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Collin County residents voice public transit concerns: New study seeks input on state of transportation in area
Public transit buses -- similar to the services DART offers -- are also being considered as a form of transportation throughout Collin County as its population continues to grow. Photo courtesy of DART.
With Collin County cities growing rapidly, a government association is seeking input on what can be done to help residents who have transportation issues.
The North Central Texas Council Of Governments took community input on public transportation options in Collin County in a series of three meetings last week.
More than 30 area residents attended the first meeting at Frisco Public Library on Oct. 30, where they voiced their opinions on what the county needs to do to provide better access to transportation for residents.
The study is being conducted in coordination with Nelson\Nygaard Associates, a national transportation planning firm. When the study is complete, it will be used to help determine what potential avenues are available for public transportation that could be implemented within three to five years.
"The three-to-five year window is something we hope we can actually implement something within," said Jessie Huddleston, principal transportation planner for NCTCOG. "It won't be a high-speed rail system in that amount of time, but we hope to have something. We don't just want this to be a study [for the sake of doing a study]."
When asked if Collin County needed more public transit systems at the meeting, more than half of the audience's 30 members raised their hands in the affirmative.
One Frisco resident lamented the fact that a city of Frisco's size doesn't have public transportation options available to her.
"I'm visually impaired -- I do not drive," the woman said. "I rely on my friends and family members to get around. When Frisco had our CCART [Collin County Area Regional Transit] route I certainly used it."
Though no audience members said public transportation is the highest-priority issue for local governments, they all agreed it is an important issue.
In addition to seeking resident input, NCTCOG has been working with local stakeholders such as elected officials, human services representatives and other key individuals. In all, it's had discussions with about 25 stakeholders so far, with plans to discuss the matter with more before the study concludes.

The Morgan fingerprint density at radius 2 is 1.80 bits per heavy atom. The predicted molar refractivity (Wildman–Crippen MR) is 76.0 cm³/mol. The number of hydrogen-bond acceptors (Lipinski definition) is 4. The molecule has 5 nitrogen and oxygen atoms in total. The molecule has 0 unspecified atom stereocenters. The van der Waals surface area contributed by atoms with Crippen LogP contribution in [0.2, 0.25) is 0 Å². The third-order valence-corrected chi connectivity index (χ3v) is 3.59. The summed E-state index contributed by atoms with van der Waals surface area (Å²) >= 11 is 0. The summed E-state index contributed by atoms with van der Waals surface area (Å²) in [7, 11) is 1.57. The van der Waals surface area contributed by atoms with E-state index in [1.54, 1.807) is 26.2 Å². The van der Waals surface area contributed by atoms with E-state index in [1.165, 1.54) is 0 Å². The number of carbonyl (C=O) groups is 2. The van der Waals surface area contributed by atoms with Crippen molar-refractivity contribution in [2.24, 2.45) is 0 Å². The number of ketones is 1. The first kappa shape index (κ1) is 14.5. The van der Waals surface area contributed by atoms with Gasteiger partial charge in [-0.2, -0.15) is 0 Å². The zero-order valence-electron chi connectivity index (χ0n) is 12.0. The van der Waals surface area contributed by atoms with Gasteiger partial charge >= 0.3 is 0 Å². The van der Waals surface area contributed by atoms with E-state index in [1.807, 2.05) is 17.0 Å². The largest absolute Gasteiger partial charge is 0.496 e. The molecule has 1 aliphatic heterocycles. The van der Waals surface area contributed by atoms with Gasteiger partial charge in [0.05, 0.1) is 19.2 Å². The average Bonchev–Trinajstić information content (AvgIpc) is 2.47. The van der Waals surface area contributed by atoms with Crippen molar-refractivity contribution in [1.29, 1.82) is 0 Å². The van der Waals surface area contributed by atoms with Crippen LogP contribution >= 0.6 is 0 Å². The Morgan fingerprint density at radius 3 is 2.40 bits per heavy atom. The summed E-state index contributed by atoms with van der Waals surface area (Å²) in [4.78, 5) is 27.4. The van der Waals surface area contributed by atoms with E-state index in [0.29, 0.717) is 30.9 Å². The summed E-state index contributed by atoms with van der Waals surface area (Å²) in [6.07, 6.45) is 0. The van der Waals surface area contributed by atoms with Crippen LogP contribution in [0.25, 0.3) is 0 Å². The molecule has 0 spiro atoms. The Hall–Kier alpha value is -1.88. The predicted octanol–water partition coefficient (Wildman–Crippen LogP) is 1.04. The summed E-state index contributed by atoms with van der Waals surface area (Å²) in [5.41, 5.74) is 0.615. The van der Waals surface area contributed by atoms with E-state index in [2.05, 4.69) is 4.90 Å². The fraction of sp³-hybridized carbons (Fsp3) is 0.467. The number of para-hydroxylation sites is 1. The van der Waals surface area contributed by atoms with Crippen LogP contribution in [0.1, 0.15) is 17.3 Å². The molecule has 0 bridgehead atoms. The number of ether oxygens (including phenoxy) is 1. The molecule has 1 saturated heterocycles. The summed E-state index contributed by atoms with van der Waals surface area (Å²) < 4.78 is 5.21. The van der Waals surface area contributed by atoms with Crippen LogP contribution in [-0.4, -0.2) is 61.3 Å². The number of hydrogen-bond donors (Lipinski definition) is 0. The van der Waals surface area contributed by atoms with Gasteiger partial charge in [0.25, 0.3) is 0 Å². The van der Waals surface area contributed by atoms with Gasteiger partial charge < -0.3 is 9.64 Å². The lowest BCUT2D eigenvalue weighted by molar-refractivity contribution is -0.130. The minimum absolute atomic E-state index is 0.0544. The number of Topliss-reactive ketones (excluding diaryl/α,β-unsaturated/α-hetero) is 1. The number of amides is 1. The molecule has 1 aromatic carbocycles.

Joey Goldman, a principal at Nelson\Nygaard Associates, said the meetings are the first step in a long period of research on the state of public transportation in Collin County.
"We're fairly early in the study -- we're on a fact-finding mission to determine what residents want," he said. "There are some transit needs out there, and we're trying to figure out where [in the county] they are."
Goldman added that many of the cities in Collin County have different needs.
In Frisco, for instance, only about 17 percent of residents work in the city -- the majority commutes outside the city. Plano, conversely, has more of its residents working within the city as its businesses have developed as the city's built out, he said.
Many Collin County residents are already familiar with public transportation systems, Goldman said, making the study all the more important.
"There are a lot of people in Plano who are from outside the country that are accustomed to public transit services," he said. "We're looking at age, poverty levels and other demographics to see where the largest need for public transit options exists. Even in Frisco there are clusters of residents who don't have access to automobiles."
Because Plano is a DART member city, it may not require as many new transit options as a city like Frisco, Goldman said, although he noted opportunities may still be available for the city to reach local areas not serviced by DART.
One Allen resident at the meeting said more public transit systems can't come soon enough with the county's rapidly growing population.
"What happens when all our cities are built out?" the man asked rhetorically. "What do you do when you have three times as many vehicles on the road as you do now? I think that's the main problem here."
Collin County residents who were unable to attend any of the three meetings can express their opinions through an online survey at www.collinsurvey.org. That survey will likely run until about Thanksgiving, Goldman said.
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